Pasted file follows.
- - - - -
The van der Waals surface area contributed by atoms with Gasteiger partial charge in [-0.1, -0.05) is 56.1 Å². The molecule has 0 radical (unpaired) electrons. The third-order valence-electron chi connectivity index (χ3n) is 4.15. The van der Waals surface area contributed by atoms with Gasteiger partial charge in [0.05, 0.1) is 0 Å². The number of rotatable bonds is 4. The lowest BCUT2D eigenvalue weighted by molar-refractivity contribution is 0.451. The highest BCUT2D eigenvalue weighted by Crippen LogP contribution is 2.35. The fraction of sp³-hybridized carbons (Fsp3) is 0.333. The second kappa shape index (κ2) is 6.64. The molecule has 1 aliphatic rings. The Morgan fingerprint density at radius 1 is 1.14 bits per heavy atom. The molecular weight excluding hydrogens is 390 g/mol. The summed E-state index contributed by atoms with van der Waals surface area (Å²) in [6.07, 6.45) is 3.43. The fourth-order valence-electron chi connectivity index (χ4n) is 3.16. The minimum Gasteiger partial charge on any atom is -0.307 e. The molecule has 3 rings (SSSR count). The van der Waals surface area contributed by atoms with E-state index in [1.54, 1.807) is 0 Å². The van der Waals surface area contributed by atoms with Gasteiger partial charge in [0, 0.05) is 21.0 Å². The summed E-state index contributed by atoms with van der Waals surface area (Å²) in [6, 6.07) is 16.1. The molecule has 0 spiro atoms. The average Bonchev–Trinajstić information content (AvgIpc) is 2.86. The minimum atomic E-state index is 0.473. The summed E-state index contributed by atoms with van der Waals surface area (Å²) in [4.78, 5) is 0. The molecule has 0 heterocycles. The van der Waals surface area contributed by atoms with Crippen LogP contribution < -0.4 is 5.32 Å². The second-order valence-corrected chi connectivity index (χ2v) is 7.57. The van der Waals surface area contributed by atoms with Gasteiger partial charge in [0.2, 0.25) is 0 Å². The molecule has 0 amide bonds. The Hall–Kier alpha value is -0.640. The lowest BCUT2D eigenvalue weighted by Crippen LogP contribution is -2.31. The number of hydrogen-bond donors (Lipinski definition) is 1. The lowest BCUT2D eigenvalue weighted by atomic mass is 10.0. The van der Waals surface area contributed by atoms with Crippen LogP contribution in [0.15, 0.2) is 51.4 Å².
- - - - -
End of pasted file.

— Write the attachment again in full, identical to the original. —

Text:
The van der Waals surface area contributed by atoms with Gasteiger partial charge in [-0.1, -0.05) is 56.1 Å². The molecule has 0 radical (unpaired) electrons. The third-order valence-electron chi connectivity index (χ3n) is 4.15. The van der Waals surface area contributed by atoms with Gasteiger partial charge in [0.05, 0.1) is 0 Å². The number of rotatable bonds is 4. The lowest BCUT2D eigenvalue weighted by molar-refractivity contribution is 0.451. The highest BCUT2D eigenvalue weighted by Crippen LogP contribution is 2.35. The fraction of sp³-hybridized carbons (Fsp3) is 0.333. The second kappa shape index (κ2) is 6.64. The molecule has 1 aliphatic rings. The Morgan fingerprint density at radius 1 is 1.14 bits per heavy atom. The molecular weight excluding hydrogens is 390 g/mol. The summed E-state index contributed by atoms with van der Waals surface area (Å²) in [6.07, 6.45) is 3.43. The fourth-order valence-electron chi connectivity index (χ4n) is 3.16. The minimum Gasteiger partial charge on any atom is -0.307 e. The molecule has 3 rings (SSSR count). The van der Waals surface area contributed by atoms with E-state index in [1.54, 1.807) is 0 Å². The van der Waals surface area contributed by atoms with Gasteiger partial charge in [0, 0.05) is 21.0 Å². The summed E-state index contributed by atoms with van der Waals surface area (Å²) in [6, 6.07) is 16.1. The molecule has 0 spiro atoms. The average Bonchev–Trinajstić information content (AvgIpc) is 2.86. The minimum atomic E-state index is 0.473. The summed E-state index contributed by atoms with van der Waals surface area (Å²) in [4.78, 5) is 0. The molecule has 0 heterocycles. The van der Waals surface area contributed by atoms with Crippen LogP contribution < -0.4 is 5.32 Å². The second-order valence-corrected chi connectivity index (χ2v) is 7.57. The van der Waals surface area contributed by atoms with Gasteiger partial charge in [0.2, 0.25) is 0 Å². The molecule has 0 amide bonds. The Hall–Kier alpha value is -0.640. The lowest BCUT2D eigenvalue weighted by Crippen LogP contribution is -2.31. The number of hydrogen-bond donors (Lipinski definition) is 1. The lowest BCUT2D eigenvalue weighted by atomic mass is 10.0. The van der Waals surface area contributed by atoms with Crippen LogP contribution in [0.15, 0.2) is 51.4 Å².